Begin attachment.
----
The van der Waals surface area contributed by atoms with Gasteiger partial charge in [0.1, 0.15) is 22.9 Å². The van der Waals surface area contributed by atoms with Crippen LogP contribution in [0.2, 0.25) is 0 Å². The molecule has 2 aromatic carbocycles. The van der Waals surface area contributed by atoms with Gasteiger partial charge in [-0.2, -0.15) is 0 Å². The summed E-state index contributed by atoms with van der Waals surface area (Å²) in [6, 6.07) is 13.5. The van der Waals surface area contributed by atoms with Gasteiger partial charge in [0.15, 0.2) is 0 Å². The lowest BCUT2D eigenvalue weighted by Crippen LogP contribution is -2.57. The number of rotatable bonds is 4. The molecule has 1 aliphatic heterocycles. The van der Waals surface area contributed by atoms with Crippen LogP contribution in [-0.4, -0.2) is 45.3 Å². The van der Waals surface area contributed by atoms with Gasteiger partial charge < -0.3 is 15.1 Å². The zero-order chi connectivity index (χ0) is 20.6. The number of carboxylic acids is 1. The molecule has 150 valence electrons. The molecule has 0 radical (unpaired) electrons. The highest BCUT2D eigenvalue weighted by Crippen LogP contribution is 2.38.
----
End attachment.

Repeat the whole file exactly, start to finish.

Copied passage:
The van der Waals surface area contributed by atoms with Gasteiger partial charge in [0.1, 0.15) is 22.9 Å². The van der Waals surface area contributed by atoms with Crippen LogP contribution in [0.2, 0.25) is 0 Å². The molecule has 2 aromatic carbocycles. The van der Waals surface area contributed by atoms with Gasteiger partial charge in [-0.2, -0.15) is 0 Å². The summed E-state index contributed by atoms with van der Waals surface area (Å²) in [6, 6.07) is 13.5. The van der Waals surface area contributed by atoms with Gasteiger partial charge in [0.15, 0.2) is 0 Å². The lowest BCUT2D eigenvalue weighted by Crippen LogP contribution is -2.57. The number of rotatable bonds is 4. The molecule has 1 aliphatic heterocycles. The van der Waals surface area contributed by atoms with Crippen LogP contribution in [-0.4, -0.2) is 45.3 Å². The van der Waals surface area contributed by atoms with Gasteiger partial charge < -0.3 is 15.1 Å². The zero-order chi connectivity index (χ0) is 20.6. The number of carboxylic acids is 1. The molecule has 150 valence electrons. The molecule has 0 radical (unpaired) electrons. The highest BCUT2D eigenvalue weighted by Crippen LogP contribution is 2.38.